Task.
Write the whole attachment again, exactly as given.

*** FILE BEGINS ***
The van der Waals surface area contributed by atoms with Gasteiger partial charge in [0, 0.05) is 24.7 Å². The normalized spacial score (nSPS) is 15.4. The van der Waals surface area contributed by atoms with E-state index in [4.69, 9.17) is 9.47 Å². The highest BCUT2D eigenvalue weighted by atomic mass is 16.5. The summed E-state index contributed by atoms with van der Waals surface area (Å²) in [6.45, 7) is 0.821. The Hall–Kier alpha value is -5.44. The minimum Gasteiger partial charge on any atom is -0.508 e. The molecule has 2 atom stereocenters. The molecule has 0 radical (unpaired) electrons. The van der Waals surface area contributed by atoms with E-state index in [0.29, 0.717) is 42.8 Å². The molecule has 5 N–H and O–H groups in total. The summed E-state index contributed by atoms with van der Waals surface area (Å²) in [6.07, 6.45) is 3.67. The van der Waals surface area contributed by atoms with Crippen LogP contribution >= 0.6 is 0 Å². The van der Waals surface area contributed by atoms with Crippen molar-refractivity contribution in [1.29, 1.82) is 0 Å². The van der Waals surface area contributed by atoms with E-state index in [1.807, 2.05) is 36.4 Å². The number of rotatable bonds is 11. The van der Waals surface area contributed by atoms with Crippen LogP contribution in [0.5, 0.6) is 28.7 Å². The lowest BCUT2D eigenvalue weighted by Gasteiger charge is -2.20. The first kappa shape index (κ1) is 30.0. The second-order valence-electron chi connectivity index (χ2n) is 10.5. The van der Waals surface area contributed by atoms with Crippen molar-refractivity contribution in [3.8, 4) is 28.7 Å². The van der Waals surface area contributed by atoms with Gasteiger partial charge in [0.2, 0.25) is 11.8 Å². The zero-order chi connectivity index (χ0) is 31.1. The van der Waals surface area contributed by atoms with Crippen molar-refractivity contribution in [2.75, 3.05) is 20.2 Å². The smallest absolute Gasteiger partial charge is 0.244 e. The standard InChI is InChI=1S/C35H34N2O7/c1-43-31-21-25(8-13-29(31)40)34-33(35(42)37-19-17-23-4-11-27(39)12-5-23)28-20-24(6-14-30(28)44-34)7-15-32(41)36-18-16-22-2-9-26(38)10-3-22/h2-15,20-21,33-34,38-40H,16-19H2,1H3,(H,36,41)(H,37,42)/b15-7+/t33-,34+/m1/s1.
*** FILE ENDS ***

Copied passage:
The van der Waals surface area contributed by atoms with Gasteiger partial charge in [0, 0.05) is 24.7 Å². The normalized spacial score (nSPS) is 15.4. The van der Waals surface area contributed by atoms with E-state index in [4.69, 9.17) is 9.47 Å². The highest BCUT2D eigenvalue weighted by atomic mass is 16.5. The summed E-state index contributed by atoms with van der Waals surface area (Å²) in [6.45, 7) is 0.821. The Hall–Kier alpha value is -5.44. The minimum Gasteiger partial charge on any atom is -0.508 e. The molecule has 2 atom stereocenters. The molecule has 0 radical (unpaired) electrons. The van der Waals surface area contributed by atoms with E-state index in [0.29, 0.717) is 42.8 Å². The molecule has 5 N–H and O–H groups in total. The summed E-state index contributed by atoms with van der Waals surface area (Å²) in [6.07, 6.45) is 3.67. The van der Waals surface area contributed by atoms with Crippen LogP contribution >= 0.6 is 0 Å². The van der Waals surface area contributed by atoms with Crippen molar-refractivity contribution in [1.29, 1.82) is 0 Å². The van der Waals surface area contributed by atoms with E-state index in [1.807, 2.05) is 36.4 Å². The number of rotatable bonds is 11. The van der Waals surface area contributed by atoms with Crippen LogP contribution in [0.5, 0.6) is 28.7 Å². The lowest BCUT2D eigenvalue weighted by Gasteiger charge is -2.20. The first kappa shape index (κ1) is 30.0. The second-order valence-electron chi connectivity index (χ2n) is 10.5. The van der Waals surface area contributed by atoms with Crippen molar-refractivity contribution in [3.8, 4) is 28.7 Å². The van der Waals surface area contributed by atoms with Gasteiger partial charge in [0.2, 0.25) is 11.8 Å². The zero-order chi connectivity index (χ0) is 31.1. The van der Waals surface area contributed by atoms with Crippen molar-refractivity contribution in [2.75, 3.05) is 20.2 Å². The smallest absolute Gasteiger partial charge is 0.244 e. The standard InChI is InChI=1S/C35H34N2O7/c1-43-31-21-25(8-13-29(31)40)34-33(35(42)37-19-17-23-4-11-27(39)12-5-23)28-20-24(6-14-30(28)44-34)7-15-32(41)36-18-16-22-2-9-26(38)10-3-22/h2-15,20-21,33-34,38-40H,16-19H2,1H3,(H,36,41)(H,37,42)/b15-7+/t33-,34+/m1/s1.